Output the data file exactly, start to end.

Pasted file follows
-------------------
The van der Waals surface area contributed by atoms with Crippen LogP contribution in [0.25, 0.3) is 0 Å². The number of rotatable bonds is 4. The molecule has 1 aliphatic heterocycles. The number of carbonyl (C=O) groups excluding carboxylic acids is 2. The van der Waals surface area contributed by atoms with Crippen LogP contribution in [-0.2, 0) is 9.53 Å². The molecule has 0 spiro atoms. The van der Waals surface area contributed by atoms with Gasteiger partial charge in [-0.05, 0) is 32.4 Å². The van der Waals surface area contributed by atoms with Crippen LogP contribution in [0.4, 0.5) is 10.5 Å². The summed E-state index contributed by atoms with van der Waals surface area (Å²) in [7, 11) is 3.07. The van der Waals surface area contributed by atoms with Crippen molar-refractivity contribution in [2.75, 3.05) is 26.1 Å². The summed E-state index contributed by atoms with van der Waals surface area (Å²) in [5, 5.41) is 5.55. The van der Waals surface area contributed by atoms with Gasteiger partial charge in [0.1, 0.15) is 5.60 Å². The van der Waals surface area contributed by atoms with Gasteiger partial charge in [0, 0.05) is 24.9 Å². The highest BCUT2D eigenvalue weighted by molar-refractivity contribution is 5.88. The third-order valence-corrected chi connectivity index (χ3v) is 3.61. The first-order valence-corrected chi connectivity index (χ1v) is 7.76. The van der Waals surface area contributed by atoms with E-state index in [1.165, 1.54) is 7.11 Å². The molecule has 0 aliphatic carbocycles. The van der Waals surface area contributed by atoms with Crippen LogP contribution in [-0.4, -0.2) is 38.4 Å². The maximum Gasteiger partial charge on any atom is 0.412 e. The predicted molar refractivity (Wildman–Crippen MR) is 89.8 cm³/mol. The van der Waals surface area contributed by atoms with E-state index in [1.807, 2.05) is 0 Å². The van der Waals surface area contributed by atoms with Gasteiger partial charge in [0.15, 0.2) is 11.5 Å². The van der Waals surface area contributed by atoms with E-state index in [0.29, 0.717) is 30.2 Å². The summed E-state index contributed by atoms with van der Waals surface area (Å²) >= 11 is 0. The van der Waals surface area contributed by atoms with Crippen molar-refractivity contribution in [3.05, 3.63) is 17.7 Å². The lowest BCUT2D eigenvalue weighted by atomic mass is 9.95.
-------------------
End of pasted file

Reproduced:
The van der Waals surface area contributed by atoms with Crippen LogP contribution in [0.25, 0.3) is 0 Å². The number of rotatable bonds is 4. The molecule has 1 aliphatic heterocycles. The number of carbonyl (C=O) groups excluding carboxylic acids is 2. The van der Waals surface area contributed by atoms with Crippen LogP contribution in [-0.2, 0) is 9.53 Å². The molecule has 0 spiro atoms. The van der Waals surface area contributed by atoms with Gasteiger partial charge in [-0.05, 0) is 32.4 Å². The van der Waals surface area contributed by atoms with Crippen LogP contribution in [0.4, 0.5) is 10.5 Å². The summed E-state index contributed by atoms with van der Waals surface area (Å²) in [7, 11) is 3.07. The van der Waals surface area contributed by atoms with Crippen molar-refractivity contribution in [2.75, 3.05) is 26.1 Å². The summed E-state index contributed by atoms with van der Waals surface area (Å²) in [5, 5.41) is 5.55. The van der Waals surface area contributed by atoms with Gasteiger partial charge in [0.1, 0.15) is 5.60 Å². The van der Waals surface area contributed by atoms with Gasteiger partial charge in [0, 0.05) is 24.9 Å². The highest BCUT2D eigenvalue weighted by molar-refractivity contribution is 5.88. The third-order valence-corrected chi connectivity index (χ3v) is 3.61. The first-order valence-corrected chi connectivity index (χ1v) is 7.76. The van der Waals surface area contributed by atoms with E-state index in [1.165, 1.54) is 7.11 Å². The molecule has 0 aliphatic carbocycles. The van der Waals surface area contributed by atoms with Crippen LogP contribution in [-0.4, -0.2) is 38.4 Å². The maximum Gasteiger partial charge on any atom is 0.412 e. The predicted molar refractivity (Wildman–Crippen MR) is 89.8 cm³/mol. The van der Waals surface area contributed by atoms with E-state index in [1.807, 2.05) is 0 Å². The van der Waals surface area contributed by atoms with Gasteiger partial charge in [0.15, 0.2) is 11.5 Å². The van der Waals surface area contributed by atoms with E-state index in [0.29, 0.717) is 30.2 Å². The summed E-state index contributed by atoms with van der Waals surface area (Å²) >= 11 is 0. The van der Waals surface area contributed by atoms with Crippen molar-refractivity contribution in [3.05, 3.63) is 17.7 Å². The lowest BCUT2D eigenvalue weighted by atomic mass is 9.95.